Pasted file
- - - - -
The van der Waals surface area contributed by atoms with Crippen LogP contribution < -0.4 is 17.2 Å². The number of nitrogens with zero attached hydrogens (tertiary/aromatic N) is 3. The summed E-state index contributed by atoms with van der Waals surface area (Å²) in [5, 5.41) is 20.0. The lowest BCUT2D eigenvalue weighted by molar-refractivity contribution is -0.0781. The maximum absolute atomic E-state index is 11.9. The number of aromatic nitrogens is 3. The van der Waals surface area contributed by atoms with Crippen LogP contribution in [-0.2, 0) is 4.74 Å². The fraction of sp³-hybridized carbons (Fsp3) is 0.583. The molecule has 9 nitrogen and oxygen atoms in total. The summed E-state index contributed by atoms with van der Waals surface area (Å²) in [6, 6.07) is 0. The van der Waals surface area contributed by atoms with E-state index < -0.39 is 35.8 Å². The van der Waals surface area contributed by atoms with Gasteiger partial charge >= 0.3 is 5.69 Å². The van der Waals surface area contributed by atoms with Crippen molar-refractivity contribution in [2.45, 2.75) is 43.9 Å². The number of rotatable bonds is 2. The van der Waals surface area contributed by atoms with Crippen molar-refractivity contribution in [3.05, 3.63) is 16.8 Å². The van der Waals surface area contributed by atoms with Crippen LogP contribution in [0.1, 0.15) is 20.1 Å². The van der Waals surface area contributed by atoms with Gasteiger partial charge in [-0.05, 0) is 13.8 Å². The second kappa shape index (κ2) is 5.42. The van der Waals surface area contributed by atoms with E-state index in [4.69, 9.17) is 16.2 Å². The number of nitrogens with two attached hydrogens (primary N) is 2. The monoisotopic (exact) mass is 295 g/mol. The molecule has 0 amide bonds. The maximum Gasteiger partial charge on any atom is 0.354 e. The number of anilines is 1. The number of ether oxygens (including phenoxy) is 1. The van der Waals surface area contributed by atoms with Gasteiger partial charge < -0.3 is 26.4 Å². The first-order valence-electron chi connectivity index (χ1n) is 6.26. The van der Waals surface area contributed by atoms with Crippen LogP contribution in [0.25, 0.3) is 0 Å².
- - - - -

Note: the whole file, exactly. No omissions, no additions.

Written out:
The van der Waals surface area contributed by atoms with Crippen LogP contribution < -0.4 is 17.2 Å². The number of nitrogens with zero attached hydrogens (tertiary/aromatic N) is 3. The summed E-state index contributed by atoms with van der Waals surface area (Å²) in [5, 5.41) is 20.0. The lowest BCUT2D eigenvalue weighted by molar-refractivity contribution is -0.0781. The maximum absolute atomic E-state index is 11.9. The number of aromatic nitrogens is 3. The van der Waals surface area contributed by atoms with Crippen LogP contribution in [-0.2, 0) is 4.74 Å². The fraction of sp³-hybridized carbons (Fsp3) is 0.583. The molecule has 9 nitrogen and oxygen atoms in total. The summed E-state index contributed by atoms with van der Waals surface area (Å²) in [6, 6.07) is 0. The van der Waals surface area contributed by atoms with E-state index < -0.39 is 35.8 Å². The van der Waals surface area contributed by atoms with Gasteiger partial charge >= 0.3 is 5.69 Å². The van der Waals surface area contributed by atoms with Crippen molar-refractivity contribution in [2.45, 2.75) is 43.9 Å². The number of rotatable bonds is 2. The van der Waals surface area contributed by atoms with Crippen molar-refractivity contribution in [3.05, 3.63) is 16.8 Å². The van der Waals surface area contributed by atoms with Crippen LogP contribution in [0.1, 0.15) is 20.1 Å². The van der Waals surface area contributed by atoms with Gasteiger partial charge in [-0.05, 0) is 13.8 Å². The second kappa shape index (κ2) is 5.42. The van der Waals surface area contributed by atoms with E-state index in [4.69, 9.17) is 16.2 Å². The number of nitrogens with two attached hydrogens (primary N) is 2. The monoisotopic (exact) mass is 295 g/mol. The molecule has 0 amide bonds. The maximum Gasteiger partial charge on any atom is 0.354 e. The number of anilines is 1. The number of ether oxygens (including phenoxy) is 1. The van der Waals surface area contributed by atoms with Gasteiger partial charge < -0.3 is 26.4 Å². The first-order valence-electron chi connectivity index (χ1n) is 6.26. The van der Waals surface area contributed by atoms with Crippen LogP contribution in [0.25, 0.3) is 0 Å².